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Digitalisation stands as one of the primary transformations currently unfolding worldwide. Numerous aspects of individual and social life, as well as the world of work, have been impacted by the advent of new technologies and their integration into work processes and across workplaces, and further changes are anticipated in the future. The emergence of this trend necessitates a comprehensive analysis of its consequences across various dimensions, including Occupational Safety and Health (OSH).

Against the backdrop of the digital transition, another discernible trend in the field of OSH in recent decades is the increasing attention to psychosocial risks (PSR), alongside the traditional focus on physical and chemical risks[1]. This heightened sensitivity towards psychosocial risks was prompted by the shift in the European labour market structure from manufacturing to the service sector. The outbreak of the Covid-19 pandemic further emphasized this trend, as its social and psychological consequences brought mental health into the spotlight[2].

The transformations outlined – namely, the digitalisation of work and the growing attention to psychosocial risks and mental health at work – do converge. The call for a comprehensive investigation into OSH implications of digitalisation, coupled with the need to consider the psychosocial dimension of OSH, sets the stage for the study of psychosocial risks and mental health concerns related to the digitalisation of work.

Drawing on the results from EU-OSHA research in the area of digitalisation and OSH, this entry aims to systematically select and describe psychosocial risks and mental health issues linked to the digitalisation of work. The subsequent section provides theoretical background on mental health and psychosocial risks, while the following one delves into the implications of digitalisation on mental health at work, covering both opportunities and risks. Finally, a subsection is dedicated to discussing key aspects to consider in order to ensure a human-centred digital transition.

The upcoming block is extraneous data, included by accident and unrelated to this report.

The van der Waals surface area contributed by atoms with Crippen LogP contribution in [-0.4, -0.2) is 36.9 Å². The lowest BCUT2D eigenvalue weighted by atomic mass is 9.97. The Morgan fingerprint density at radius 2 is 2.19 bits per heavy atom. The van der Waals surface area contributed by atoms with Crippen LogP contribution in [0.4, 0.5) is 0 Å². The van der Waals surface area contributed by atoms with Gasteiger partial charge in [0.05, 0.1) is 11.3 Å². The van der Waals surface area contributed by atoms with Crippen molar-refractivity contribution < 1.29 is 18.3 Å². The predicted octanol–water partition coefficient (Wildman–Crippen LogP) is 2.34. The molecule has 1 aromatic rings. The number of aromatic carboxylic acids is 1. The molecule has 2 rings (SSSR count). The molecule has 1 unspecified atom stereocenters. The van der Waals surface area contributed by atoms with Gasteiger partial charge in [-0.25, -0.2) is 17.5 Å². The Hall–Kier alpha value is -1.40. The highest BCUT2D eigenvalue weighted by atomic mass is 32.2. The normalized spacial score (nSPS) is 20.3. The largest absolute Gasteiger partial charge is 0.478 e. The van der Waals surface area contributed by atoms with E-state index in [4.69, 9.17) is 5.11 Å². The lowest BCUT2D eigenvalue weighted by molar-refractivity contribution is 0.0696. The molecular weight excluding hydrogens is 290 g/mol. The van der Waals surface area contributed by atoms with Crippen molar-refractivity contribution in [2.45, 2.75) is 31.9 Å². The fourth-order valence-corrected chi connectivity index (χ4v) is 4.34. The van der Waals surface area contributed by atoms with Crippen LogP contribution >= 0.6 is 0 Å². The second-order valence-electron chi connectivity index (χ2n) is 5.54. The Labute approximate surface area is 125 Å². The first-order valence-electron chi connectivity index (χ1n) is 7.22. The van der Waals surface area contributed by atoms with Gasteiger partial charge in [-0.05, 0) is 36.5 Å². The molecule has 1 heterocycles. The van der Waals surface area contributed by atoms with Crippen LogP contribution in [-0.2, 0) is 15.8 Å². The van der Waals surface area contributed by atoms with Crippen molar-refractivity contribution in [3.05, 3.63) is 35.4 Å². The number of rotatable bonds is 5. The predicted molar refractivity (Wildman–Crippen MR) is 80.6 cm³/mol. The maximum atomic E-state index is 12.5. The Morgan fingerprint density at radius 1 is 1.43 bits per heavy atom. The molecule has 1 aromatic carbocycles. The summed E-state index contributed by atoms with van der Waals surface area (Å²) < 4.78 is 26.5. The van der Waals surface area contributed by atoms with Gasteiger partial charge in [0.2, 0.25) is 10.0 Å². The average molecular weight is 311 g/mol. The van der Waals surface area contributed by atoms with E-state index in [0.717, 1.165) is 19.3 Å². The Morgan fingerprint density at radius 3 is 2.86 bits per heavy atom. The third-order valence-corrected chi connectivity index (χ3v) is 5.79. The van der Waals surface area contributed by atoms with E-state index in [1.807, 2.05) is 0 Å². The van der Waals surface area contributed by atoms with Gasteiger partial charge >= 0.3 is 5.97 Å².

Psychosocial risks and mental health

Psychosocial risks and hazards, as defined by Cox and Griffiths, encompass “those aspects of work design and the organisation and management of work, and their social and environmental context, which may have the potential to cause psychological or physical harm”[3]. This definition, endorsed by EU-OSHA, categorizes psychosocial risk factors into three dimensions: work organization and design, interpersonal relations and social interactions, and the work environment[1]. Cox and Griffiths offer a more detailed taxonomy of psychosocial risk factors, reported in Table 1, which complements and specifies the aforementioned tripartition rather than replacing it.

It is noteworthy that psychosocial risk factors may lead to both physical and psychological harm. While physical hazards – such as a fall from height – directly impact health, psychosocial hazards are believed to affect a worker's mental and physical health indirectly through a stress-mediated pathway[4]. To clarify, exposure to psychosocial risk factors induces work-related stress, likely resulting in adverse health outcomes. Negative mental health outcomes include anxiety, exhaustion, sleep problems, burnout and dissatisfaction. Such outcomes are mostly triggered by work-related stress associated with psychosocial risk factors, although physical factors such as inappropriate equipment and work environment may also negatively affect mental health. Conversely, physical health outcomes arising from psychosocial risks include musculoskeletal disorders (MSDs), fatigue and eye strain. Normally, in such cases psychosocial risks do not act in isolation but combine with, or exacerbate the effects of physical risk factors, such as those related to poor ergonomics[5].